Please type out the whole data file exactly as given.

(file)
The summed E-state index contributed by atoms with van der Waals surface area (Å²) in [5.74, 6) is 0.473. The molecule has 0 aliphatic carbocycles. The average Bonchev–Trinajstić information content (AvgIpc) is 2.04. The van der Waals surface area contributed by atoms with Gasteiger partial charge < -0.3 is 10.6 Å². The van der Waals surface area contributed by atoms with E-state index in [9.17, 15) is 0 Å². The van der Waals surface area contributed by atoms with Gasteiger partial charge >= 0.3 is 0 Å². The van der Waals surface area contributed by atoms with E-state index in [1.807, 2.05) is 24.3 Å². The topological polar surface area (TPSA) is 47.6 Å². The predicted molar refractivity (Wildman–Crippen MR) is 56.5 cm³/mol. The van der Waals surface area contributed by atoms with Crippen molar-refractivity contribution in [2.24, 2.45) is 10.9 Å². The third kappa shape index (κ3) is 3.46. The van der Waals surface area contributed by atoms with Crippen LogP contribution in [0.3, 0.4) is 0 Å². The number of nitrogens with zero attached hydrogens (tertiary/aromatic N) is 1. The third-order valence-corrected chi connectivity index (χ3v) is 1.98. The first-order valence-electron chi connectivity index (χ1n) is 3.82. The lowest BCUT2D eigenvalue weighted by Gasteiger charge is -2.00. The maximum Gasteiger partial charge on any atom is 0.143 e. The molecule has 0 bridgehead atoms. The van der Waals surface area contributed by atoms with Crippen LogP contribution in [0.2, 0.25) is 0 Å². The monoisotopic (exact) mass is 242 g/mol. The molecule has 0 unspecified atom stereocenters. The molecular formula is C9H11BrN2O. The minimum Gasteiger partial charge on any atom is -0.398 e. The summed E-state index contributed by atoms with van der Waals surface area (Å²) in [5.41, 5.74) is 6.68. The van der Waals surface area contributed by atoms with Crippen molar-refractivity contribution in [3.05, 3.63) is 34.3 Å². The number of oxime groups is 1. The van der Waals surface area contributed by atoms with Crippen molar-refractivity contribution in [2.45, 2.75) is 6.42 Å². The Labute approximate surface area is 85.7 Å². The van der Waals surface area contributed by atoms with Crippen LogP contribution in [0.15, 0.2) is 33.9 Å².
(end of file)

The summed E-state index contributed by atoms with van der Waals surface area (Å²) in [5.74, 6) is 0.473. The molecule has 0 aliphatic carbocycles. The average Bonchev–Trinajstić information content (AvgIpc) is 2.04. The van der Waals surface area contributed by atoms with Gasteiger partial charge < -0.3 is 10.6 Å². The van der Waals surface area contributed by atoms with E-state index in [9.17, 15) is 0 Å². The van der Waals surface area contributed by atoms with Gasteiger partial charge >= 0.3 is 0 Å². The van der Waals surface area contributed by atoms with E-state index in [1.807, 2.05) is 24.3 Å². The topological polar surface area (TPSA) is 47.6 Å². The predicted molar refractivity (Wildman–Crippen MR) is 56.5 cm³/mol. The van der Waals surface area contributed by atoms with Crippen molar-refractivity contribution in [2.24, 2.45) is 10.9 Å². The third kappa shape index (κ3) is 3.46. The van der Waals surface area contributed by atoms with Crippen LogP contribution in [0.3, 0.4) is 0 Å². The number of nitrogens with zero attached hydrogens (tertiary/aromatic N) is 1. The third-order valence-corrected chi connectivity index (χ3v) is 1.98. The first-order valence-electron chi connectivity index (χ1n) is 3.82. The lowest BCUT2D eigenvalue weighted by Gasteiger charge is -2.00. The maximum Gasteiger partial charge on any atom is 0.143 e. The molecule has 0 bridgehead atoms. The van der Waals surface area contributed by atoms with Crippen LogP contribution in [0.2, 0.25) is 0 Å². The monoisotopic (exact) mass is 242 g/mol. The molecule has 0 unspecified atom stereocenters. The molecular formula is C9H11BrN2O. The minimum Gasteiger partial charge on any atom is -0.398 e. The summed E-state index contributed by atoms with van der Waals surface area (Å²) in [5.41, 5.74) is 6.68. The van der Waals surface area contributed by atoms with Crippen molar-refractivity contribution in [3.05, 3.63) is 34.3 Å². The number of oxime groups is 1. The van der Waals surface area contributed by atoms with Crippen molar-refractivity contribution in [2.45, 2.75) is 6.42 Å². The Labute approximate surface area is 85.7 Å². The van der Waals surface area contributed by atoms with Crippen LogP contribution in [0.15, 0.2) is 33.9 Å².